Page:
The majority of the research I’m involved in are clinical projects, both retrospective and prospective. Currently, we are working on many investigations of MIGS devices, such as the Omni Surgical System (Sight Sciences), Xen Gel Stent (Allergan), and Preserflo MicroShunt (Santen). With any new device, there will be many unanswered questions. We need time and experience with these technologies to improve surgical outcomes and, more importantly, optimize patient care.
At the CHUM, studies have indicated that insulin may regenerate dendrite and synapses in the retina. We are currently involved in a trial evaluating the systemic effect of insulin drops. Eventually, we plan to test whether this treatment has a neuro-regenerative effect in patients with terminal glaucoma.
What is a typical day in your life? What keeps you busy, fulfilled, and passionate?
Typically, I start the day off by hitting snooze on my alarm clock a couple of times. When I wake up, I try to respond to any emails I can and flag those that require more time to answer. Then, I grab coffee and a light breakfast and off I go. I aim to work two to three clinics and 1 to 2 days in the OR per week. It’s nice to have a balance between clinic days and surgery days.
The demand for glaucoma care was high when I returned from fellowship, and this area has kept me the busiest. However, the most challenging cases that I encounter are typically anterior segment–related. These are the most enthralling cases, as they require out-of-the-box thinking and proper planning. It may take weeks to make the necessary surgical and mental preparations, from securing the OR materials to ensuring all backup options are ready as needed.
What I enjoy most in my practice so far is the variety of cases that I encounter. I may see a 16-mm nanophthalmic eye in the morning and a posterior polar cataract in a 32-mm eye in the afternoon. Sprinkled in between, I may see patients with progressing normal-pressure glaucoma and IOPs of 10 mm Hg and patients with neovascular glaucoma and IOPs of 40 mm Hg, not to mention iris reconstruction cases and unhappy IOL patients.
Teaching and research are also a large part of my current practice. These responsibilities keep me on top of my game, and I would find it hard to go about my career without trainees and research projects.
What advice can you offer to individuals who are just now choosing their career paths after finishing residency or fellowship?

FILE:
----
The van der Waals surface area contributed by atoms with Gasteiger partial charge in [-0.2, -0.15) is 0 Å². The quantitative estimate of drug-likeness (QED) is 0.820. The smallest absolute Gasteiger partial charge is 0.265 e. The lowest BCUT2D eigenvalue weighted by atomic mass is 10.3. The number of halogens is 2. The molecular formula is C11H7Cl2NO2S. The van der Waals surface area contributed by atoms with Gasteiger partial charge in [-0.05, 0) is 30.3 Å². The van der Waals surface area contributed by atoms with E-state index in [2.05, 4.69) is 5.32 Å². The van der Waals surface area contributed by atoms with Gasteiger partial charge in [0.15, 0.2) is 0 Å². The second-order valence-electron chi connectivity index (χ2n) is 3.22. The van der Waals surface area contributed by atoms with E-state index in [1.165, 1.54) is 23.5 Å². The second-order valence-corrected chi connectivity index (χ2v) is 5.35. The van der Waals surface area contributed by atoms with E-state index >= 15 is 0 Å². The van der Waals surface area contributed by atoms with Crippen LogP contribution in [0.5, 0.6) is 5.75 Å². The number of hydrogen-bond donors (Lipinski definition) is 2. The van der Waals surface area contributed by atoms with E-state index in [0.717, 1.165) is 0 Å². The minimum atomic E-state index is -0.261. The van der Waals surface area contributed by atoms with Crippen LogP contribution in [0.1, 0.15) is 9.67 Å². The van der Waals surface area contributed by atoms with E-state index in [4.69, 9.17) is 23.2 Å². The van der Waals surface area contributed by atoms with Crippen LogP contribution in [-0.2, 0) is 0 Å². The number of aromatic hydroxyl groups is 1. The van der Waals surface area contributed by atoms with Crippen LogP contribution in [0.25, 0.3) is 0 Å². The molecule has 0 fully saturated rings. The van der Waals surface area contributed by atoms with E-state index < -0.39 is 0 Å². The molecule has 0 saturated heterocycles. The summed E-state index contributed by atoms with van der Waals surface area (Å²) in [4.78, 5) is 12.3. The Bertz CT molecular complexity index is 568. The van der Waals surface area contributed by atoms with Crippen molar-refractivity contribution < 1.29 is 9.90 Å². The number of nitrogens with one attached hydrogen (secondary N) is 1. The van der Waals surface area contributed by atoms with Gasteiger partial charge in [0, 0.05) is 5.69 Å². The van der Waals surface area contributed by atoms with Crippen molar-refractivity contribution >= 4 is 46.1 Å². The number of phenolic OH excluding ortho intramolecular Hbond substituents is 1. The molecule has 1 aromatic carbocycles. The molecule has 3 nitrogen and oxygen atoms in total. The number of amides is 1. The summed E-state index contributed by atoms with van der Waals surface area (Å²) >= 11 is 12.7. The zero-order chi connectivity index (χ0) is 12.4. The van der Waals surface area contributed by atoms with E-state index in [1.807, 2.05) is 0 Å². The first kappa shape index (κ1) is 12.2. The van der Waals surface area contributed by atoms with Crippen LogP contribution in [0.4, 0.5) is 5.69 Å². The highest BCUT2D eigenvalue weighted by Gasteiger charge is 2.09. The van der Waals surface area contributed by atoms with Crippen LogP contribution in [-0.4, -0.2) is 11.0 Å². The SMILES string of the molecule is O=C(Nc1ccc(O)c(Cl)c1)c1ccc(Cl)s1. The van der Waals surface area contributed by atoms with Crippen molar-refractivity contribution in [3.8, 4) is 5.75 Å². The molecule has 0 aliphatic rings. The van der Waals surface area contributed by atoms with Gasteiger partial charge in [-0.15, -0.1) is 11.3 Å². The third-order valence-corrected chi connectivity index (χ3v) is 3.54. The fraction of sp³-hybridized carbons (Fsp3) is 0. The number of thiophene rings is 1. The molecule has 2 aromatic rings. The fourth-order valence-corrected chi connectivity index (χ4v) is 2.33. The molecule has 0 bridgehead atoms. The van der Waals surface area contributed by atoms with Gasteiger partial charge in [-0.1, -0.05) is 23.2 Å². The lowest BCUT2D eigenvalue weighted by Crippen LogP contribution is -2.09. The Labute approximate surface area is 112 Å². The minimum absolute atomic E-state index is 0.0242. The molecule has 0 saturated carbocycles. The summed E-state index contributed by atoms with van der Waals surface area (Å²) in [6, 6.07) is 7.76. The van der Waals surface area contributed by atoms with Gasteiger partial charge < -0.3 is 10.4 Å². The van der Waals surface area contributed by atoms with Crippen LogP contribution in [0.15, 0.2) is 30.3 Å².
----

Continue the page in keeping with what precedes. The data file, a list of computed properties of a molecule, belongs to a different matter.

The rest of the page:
First, make sure you have a good mentor to guide you and offer you advice. You will find that you often have a different take on things after talking with someone who understands where you are coming from. Then, choose a path you are passionate about. Focus on what will make you happy and keep you interested. Most important, keep an open mind and don’t make assumptions. Learn to question even the most basic procedures or dogmas. Finally, be pragmatic. Think of your personal life and professional life. It is sometimes hard to balance work and family, but it is even more difficult to be fulfilled in life if you’re neglecting yourself or your loved ones.
Tell us about an innovative procedure you are performing or a new imaging/diagnostic tool that has improved your practice.
The field of glaucoma is constantly advancing, and many of the devices and technologies that I work with daily have helped shape my practice. Recently, I’ve gained some experience with home tonometry and the water-drinking test, both of which are methods for assessing peak IOP as well as IOP outside office hours. This changes how we view IOP in patients with glaucoma. IOP plays a large role in the choice of procedure for a given patient, but the measures we take at every visit are only a drop in an ocean of IOP measurements outside the office.
For example, I was referred a 50-year-old Japanese patient for normal-pressure glaucoma with in-office IOP measurements between 12 and 14 mm Hg on no medication. She had a typical nerve fiber defect in both eyes and early nasal steps. Before starting treatment, I wanted to assess her peak IOPs. We performed a water-drinking test, and her IOPs increased to 21 mm Hg and 22 mm Hg. Does this patient still have a diagnosis of normal-pressure glaucoma? These alternate methods of measurement provide additional information on the patient’s disease and can help us better monitor treatment response and progression.